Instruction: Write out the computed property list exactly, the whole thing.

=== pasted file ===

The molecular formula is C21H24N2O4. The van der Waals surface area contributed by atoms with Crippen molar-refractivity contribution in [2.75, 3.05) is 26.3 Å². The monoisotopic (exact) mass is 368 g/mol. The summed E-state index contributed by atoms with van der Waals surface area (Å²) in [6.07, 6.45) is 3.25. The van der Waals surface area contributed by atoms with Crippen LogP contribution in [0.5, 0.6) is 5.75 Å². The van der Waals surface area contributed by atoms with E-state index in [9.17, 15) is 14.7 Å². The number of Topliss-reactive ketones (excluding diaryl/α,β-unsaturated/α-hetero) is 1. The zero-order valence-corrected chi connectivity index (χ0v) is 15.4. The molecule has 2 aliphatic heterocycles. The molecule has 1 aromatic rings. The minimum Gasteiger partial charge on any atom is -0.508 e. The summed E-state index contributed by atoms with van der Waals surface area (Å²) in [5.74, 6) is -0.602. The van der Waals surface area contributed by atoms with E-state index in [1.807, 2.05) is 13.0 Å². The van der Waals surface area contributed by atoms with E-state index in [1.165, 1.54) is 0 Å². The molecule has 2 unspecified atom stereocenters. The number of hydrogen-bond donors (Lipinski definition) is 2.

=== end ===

The molecular formula is C21H24N2O4. The van der Waals surface area contributed by atoms with Crippen molar-refractivity contribution in [2.75, 3.05) is 26.3 Å². The monoisotopic (exact) mass is 368 g/mol. The summed E-state index contributed by atoms with van der Waals surface area (Å²) in [6.07, 6.45) is 3.25. The van der Waals surface area contributed by atoms with Crippen LogP contribution in [0.5, 0.6) is 5.75 Å². The van der Waals surface area contributed by atoms with E-state index in [9.17, 15) is 14.7 Å². The number of Topliss-reactive ketones (excluding diaryl/α,β-unsaturated/α-hetero) is 1. The zero-order valence-corrected chi connectivity index (χ0v) is 15.4. The molecule has 2 aliphatic heterocycles. The molecule has 1 aromatic rings. The minimum Gasteiger partial charge on any atom is -0.508 e. The summed E-state index contributed by atoms with van der Waals surface area (Å²) in [5.74, 6) is -0.602. The van der Waals surface area contributed by atoms with E-state index in [1.807, 2.05) is 13.0 Å². The van der Waals surface area contributed by atoms with E-state index in [1.165, 1.54) is 0 Å². The molecule has 2 unspecified atom stereocenters. The number of hydrogen-bond donors (Lipinski definition) is 2.